How To Write LGBTQIA+ Characters: Lesbians

The second installment of the series on how to write LGBTQIA+ characters that concentrates on how to write Lesbian characters for writers.

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If you’ve read the introduction to this series, welcome back! If you haven’t, please check it out at How To Write LGBTQIA+ Characters: An Introduction.

Today we concentrate on writing female characters that like women. We’ll talk about the stereotypes they experience and how to avoid these pitfalls that society has trained us to expect. I’ll point out right now that this is a very diluted guide and you should still do more in-depth research on your own to make sure your writing is as accurate as possible. Additionally, I use “you” in my explanations as a royal you to explain the topic to the best of my abilities.

 

 

Some major stereotypes to watch out for when writing a lesbian character are that there are only two types of lesbians:

  • The dyke or butch. The butch is perceived as a hyper-masculine lesbian and they’re usually portrayed as having short hair and dressing very manly. However, not all lesbians look like this, not all butch women will be lesbians, and more importantly, just because they dress like this does NOT mean that they will necessarily like only masculine things. More on this later.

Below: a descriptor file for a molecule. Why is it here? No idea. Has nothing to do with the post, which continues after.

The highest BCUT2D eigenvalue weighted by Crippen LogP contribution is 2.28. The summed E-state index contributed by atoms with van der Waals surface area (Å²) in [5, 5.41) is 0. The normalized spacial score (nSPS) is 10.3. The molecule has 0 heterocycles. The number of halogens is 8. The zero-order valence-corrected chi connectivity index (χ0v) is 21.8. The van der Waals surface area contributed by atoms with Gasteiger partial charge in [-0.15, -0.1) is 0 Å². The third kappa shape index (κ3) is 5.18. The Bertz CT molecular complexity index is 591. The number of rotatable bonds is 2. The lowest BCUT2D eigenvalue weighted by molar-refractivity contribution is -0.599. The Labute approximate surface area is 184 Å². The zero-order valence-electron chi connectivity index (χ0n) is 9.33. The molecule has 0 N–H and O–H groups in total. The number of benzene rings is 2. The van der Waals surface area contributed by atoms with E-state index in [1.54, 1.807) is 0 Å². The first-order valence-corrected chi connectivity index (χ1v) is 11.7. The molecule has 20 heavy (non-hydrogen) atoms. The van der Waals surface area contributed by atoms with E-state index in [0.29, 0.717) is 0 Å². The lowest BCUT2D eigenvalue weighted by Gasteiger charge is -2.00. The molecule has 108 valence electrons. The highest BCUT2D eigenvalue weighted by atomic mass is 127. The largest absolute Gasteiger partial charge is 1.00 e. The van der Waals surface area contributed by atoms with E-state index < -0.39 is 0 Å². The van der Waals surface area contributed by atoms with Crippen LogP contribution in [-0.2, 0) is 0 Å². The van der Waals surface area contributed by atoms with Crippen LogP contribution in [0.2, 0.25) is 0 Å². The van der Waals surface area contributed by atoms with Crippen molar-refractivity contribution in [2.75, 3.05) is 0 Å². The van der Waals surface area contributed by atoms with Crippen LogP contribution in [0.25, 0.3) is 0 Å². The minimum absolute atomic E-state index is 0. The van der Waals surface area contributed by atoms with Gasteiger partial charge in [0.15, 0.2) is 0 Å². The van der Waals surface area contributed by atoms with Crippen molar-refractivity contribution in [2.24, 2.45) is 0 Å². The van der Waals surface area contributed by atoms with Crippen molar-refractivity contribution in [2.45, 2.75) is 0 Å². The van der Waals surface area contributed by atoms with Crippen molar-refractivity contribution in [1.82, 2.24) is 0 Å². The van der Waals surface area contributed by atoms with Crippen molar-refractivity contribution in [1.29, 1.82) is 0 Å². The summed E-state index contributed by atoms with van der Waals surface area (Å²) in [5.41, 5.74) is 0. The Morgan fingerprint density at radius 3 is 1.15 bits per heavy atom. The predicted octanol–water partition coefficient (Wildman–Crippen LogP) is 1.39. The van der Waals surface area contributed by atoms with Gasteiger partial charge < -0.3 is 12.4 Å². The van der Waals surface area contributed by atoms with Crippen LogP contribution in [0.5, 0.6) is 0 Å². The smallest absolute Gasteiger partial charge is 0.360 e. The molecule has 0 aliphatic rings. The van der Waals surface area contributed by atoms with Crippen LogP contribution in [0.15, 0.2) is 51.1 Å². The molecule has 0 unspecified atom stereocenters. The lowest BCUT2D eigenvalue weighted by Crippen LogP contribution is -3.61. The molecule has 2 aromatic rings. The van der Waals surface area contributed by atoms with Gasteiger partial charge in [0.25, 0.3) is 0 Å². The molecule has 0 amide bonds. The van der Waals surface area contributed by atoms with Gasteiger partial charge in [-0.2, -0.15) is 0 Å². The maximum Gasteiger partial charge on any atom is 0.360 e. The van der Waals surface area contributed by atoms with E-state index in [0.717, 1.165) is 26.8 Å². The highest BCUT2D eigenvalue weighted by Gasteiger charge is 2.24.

Photo by Sharon McCutcheon on Unsplash

 

  • The femme. According to Wikipedia, this type of lesbian wasn’t as well known in the media until 2005 when Portia de Rossi divulged her sexual orientation. The femme is perceived as a hyper-feminine woman. Though they might prefer it, this doesn’t mean that they only like wearing dresses and lipstick, or that they only like “more feminine” activities. Remember, lesbians are PEOPLE which means that they are entitled to have a wide variety of interests.

Keep in mind, that there are MANY different types of lesbians in the queer community and that they don’t all fit under one of these two stereotypes. Yes, there are some people that do and like it but then there’s so many more. The ‘sub-categories’ that our brains are prone to creating for people (and this is unfortunately normal) are not necessarily a ‘one size fits all’ thing, so try not to create characters that are one dimensional by writing them like that.